"Endognous Growth and
International Labor Migration:
forthcoming in Dynamics, Economic Growth, and International Trade, edited by Bjarne S. Jensen and Kar-yiu Wong, Ann Arbor: University of Michigan Press, 1997.
would like to receive a copy of this paper, please click here.
This paper examines the relationship between economic growth and international labor migration. It begins with an economy in which workers are allowed to inherit past human capital and can acquire more human capital by devoting some of their time to education and training. For a closed economy, growth is determined endogenously by human capital accumulation and some government policies.
When international labor migration is allowed in a two-country model, individuals have the options of working and training either in the source country or in the host country. Depending on when and for how long individuals migrate, three different types of migration can be distinguished: (voluntary) temporary migration, permanent migration and brain drain. Instead of analyzing these three types of migration separately and treating them exogenously, as is usually done in the existing literature, this paper argues that they should be determined endogenously by the individuals, based on the economic conditions and government policies in the host and source countries.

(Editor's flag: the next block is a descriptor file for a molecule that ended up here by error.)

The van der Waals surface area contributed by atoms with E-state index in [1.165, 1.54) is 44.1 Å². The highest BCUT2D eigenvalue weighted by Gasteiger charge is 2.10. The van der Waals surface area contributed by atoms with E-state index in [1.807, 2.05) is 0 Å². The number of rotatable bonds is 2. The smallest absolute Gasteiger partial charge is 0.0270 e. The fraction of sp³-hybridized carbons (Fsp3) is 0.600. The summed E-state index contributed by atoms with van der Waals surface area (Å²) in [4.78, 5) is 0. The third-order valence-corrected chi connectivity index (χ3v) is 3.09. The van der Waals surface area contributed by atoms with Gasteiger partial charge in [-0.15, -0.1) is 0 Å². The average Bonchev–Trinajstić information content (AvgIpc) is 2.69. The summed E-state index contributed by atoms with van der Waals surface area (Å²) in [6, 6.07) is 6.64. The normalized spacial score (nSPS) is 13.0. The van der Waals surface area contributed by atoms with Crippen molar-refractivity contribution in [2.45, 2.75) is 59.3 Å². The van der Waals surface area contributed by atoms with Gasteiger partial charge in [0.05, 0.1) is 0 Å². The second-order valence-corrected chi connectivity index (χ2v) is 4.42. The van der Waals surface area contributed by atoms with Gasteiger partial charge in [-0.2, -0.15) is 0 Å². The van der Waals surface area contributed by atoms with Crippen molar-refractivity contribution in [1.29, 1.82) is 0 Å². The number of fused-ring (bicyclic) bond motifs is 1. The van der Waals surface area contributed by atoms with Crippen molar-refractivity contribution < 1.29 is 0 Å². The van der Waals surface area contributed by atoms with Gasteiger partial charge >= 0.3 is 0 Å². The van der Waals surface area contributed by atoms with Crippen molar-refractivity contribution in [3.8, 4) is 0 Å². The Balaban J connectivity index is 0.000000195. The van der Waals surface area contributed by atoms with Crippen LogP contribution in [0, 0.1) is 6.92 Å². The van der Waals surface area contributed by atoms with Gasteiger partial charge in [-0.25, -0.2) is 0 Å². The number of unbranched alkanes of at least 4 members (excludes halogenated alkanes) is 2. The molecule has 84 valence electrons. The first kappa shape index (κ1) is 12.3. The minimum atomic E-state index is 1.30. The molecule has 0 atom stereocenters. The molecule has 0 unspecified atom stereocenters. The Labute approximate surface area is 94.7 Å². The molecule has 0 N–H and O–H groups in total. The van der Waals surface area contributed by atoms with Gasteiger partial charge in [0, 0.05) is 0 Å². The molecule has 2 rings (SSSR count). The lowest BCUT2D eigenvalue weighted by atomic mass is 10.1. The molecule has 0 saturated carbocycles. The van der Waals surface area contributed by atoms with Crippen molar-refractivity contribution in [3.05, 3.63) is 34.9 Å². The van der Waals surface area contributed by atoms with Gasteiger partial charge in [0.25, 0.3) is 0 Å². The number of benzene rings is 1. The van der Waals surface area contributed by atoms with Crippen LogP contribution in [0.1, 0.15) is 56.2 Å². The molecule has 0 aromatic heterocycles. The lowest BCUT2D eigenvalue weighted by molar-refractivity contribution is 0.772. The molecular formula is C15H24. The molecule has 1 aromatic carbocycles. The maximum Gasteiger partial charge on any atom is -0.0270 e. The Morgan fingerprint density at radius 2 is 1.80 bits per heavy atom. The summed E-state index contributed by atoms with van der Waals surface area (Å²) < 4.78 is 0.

This paper then examines how economic
growth of the host country may affect the amount and the
type of international migration, and the effects
international migration may have on the growth and
welfare of the host country. This paper also argues that
international labor migration is a channel through which
technology and knowledge can be transferred from one
country to another.
Comments on this home page are most welcome. Please click here.
This page was last revised on January 24, 2000.